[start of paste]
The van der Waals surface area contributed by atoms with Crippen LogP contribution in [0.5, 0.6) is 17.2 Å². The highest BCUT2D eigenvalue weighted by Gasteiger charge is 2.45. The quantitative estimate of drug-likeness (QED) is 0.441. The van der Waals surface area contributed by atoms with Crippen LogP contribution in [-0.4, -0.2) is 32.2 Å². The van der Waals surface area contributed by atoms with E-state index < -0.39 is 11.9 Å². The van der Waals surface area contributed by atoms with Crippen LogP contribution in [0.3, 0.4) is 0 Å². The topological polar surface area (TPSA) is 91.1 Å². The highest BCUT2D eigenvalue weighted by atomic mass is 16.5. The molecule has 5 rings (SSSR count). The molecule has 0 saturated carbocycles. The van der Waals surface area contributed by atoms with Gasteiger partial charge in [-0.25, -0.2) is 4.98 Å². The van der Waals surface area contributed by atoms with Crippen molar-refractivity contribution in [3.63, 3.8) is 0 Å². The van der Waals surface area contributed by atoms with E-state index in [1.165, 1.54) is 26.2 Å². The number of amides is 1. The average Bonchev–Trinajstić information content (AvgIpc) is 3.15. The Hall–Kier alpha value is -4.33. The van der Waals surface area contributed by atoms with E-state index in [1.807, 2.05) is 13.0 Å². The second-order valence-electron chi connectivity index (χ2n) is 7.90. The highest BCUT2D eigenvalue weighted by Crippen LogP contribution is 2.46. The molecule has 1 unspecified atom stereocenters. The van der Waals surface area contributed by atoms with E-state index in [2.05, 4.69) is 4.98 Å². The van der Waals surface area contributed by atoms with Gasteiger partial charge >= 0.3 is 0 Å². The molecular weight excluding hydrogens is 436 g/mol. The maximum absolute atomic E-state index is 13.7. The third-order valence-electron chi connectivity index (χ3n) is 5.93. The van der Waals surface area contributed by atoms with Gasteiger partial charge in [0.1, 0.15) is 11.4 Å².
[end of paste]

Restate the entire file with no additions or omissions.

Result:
The van der Waals surface area contributed by atoms with Crippen LogP contribution in [0.5, 0.6) is 17.2 Å². The highest BCUT2D eigenvalue weighted by Gasteiger charge is 2.45. The quantitative estimate of drug-likeness (QED) is 0.441. The van der Waals surface area contributed by atoms with Crippen LogP contribution in [-0.4, -0.2) is 32.2 Å². The van der Waals surface area contributed by atoms with E-state index < -0.39 is 11.9 Å². The van der Waals surface area contributed by atoms with Crippen LogP contribution in [0.3, 0.4) is 0 Å². The topological polar surface area (TPSA) is 91.1 Å². The highest BCUT2D eigenvalue weighted by atomic mass is 16.5. The molecule has 5 rings (SSSR count). The molecule has 0 saturated carbocycles. The van der Waals surface area contributed by atoms with Gasteiger partial charge in [-0.25, -0.2) is 4.98 Å². The van der Waals surface area contributed by atoms with Crippen molar-refractivity contribution in [3.63, 3.8) is 0 Å². The van der Waals surface area contributed by atoms with E-state index in [1.165, 1.54) is 26.2 Å². The number of amides is 1. The average Bonchev–Trinajstić information content (AvgIpc) is 3.15. The Hall–Kier alpha value is -4.33. The van der Waals surface area contributed by atoms with E-state index in [1.807, 2.05) is 13.0 Å². The second-order valence-electron chi connectivity index (χ2n) is 7.90. The highest BCUT2D eigenvalue weighted by Crippen LogP contribution is 2.46. The molecule has 1 unspecified atom stereocenters. The van der Waals surface area contributed by atoms with E-state index in [2.05, 4.69) is 4.98 Å². The van der Waals surface area contributed by atoms with Gasteiger partial charge >= 0.3 is 0 Å². The molecular weight excluding hydrogens is 436 g/mol. The maximum absolute atomic E-state index is 13.7. The third-order valence-electron chi connectivity index (χ3n) is 5.93. The van der Waals surface area contributed by atoms with Gasteiger partial charge in [0.1, 0.15) is 11.4 Å².